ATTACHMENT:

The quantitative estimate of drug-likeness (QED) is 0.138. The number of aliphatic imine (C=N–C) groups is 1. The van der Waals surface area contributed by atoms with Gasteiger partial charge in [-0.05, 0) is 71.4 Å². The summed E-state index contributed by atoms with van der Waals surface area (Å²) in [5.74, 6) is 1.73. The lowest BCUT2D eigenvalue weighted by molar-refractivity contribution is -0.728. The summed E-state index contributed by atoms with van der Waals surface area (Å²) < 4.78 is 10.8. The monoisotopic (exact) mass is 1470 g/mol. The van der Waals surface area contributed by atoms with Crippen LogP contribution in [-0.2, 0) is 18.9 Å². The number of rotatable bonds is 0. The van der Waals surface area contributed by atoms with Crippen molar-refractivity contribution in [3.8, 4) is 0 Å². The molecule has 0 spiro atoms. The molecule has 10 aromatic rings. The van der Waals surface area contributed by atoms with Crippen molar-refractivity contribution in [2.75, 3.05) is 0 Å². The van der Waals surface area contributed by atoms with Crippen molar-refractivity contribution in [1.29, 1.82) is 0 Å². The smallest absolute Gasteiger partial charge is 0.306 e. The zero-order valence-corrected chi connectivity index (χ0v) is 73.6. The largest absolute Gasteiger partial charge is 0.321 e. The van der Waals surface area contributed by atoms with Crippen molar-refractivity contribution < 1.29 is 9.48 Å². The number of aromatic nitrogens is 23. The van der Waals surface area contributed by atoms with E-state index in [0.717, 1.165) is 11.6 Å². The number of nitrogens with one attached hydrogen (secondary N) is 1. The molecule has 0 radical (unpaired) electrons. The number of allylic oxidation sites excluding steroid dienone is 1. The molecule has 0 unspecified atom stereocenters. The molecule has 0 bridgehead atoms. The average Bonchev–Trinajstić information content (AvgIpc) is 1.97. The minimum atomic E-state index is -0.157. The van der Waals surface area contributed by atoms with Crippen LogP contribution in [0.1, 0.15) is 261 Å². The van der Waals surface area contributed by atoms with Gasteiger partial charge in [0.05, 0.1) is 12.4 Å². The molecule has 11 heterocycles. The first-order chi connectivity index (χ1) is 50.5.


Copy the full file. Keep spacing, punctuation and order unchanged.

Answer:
The quantitative estimate of drug-likeness (QED) is 0.138. The number of aliphatic imine (C=N–C) groups is 1. The van der Waals surface area contributed by atoms with Gasteiger partial charge in [-0.05, 0) is 71.4 Å². The summed E-state index contributed by atoms with van der Waals surface area (Å²) in [5.74, 6) is 1.73. The lowest BCUT2D eigenvalue weighted by molar-refractivity contribution is -0.728. The summed E-state index contributed by atoms with van der Waals surface area (Å²) < 4.78 is 10.8. The monoisotopic (exact) mass is 1470 g/mol. The van der Waals surface area contributed by atoms with Crippen LogP contribution in [-0.2, 0) is 18.9 Å². The number of rotatable bonds is 0. The van der Waals surface area contributed by atoms with Crippen molar-refractivity contribution in [3.8, 4) is 0 Å². The molecule has 0 spiro atoms. The molecule has 10 aromatic rings. The van der Waals surface area contributed by atoms with Crippen molar-refractivity contribution in [2.75, 3.05) is 0 Å². The van der Waals surface area contributed by atoms with Crippen molar-refractivity contribution in [1.29, 1.82) is 0 Å². The smallest absolute Gasteiger partial charge is 0.306 e. The zero-order valence-corrected chi connectivity index (χ0v) is 73.6. The largest absolute Gasteiger partial charge is 0.321 e. The van der Waals surface area contributed by atoms with Crippen molar-refractivity contribution < 1.29 is 9.48 Å². The number of aromatic nitrogens is 23. The van der Waals surface area contributed by atoms with E-state index in [0.717, 1.165) is 11.6 Å². The number of nitrogens with one attached hydrogen (secondary N) is 1. The molecule has 0 radical (unpaired) electrons. The number of allylic oxidation sites excluding steroid dienone is 1. The molecule has 0 unspecified atom stereocenters. The molecule has 0 bridgehead atoms. The average Bonchev–Trinajstić information content (AvgIpc) is 1.97. The minimum atomic E-state index is -0.157. The van der Waals surface area contributed by atoms with Crippen LogP contribution in [0.1, 0.15) is 261 Å². The van der Waals surface area contributed by atoms with Gasteiger partial charge in [0.05, 0.1) is 12.4 Å². The molecule has 11 heterocycles. The first-order chi connectivity index (χ1) is 50.5.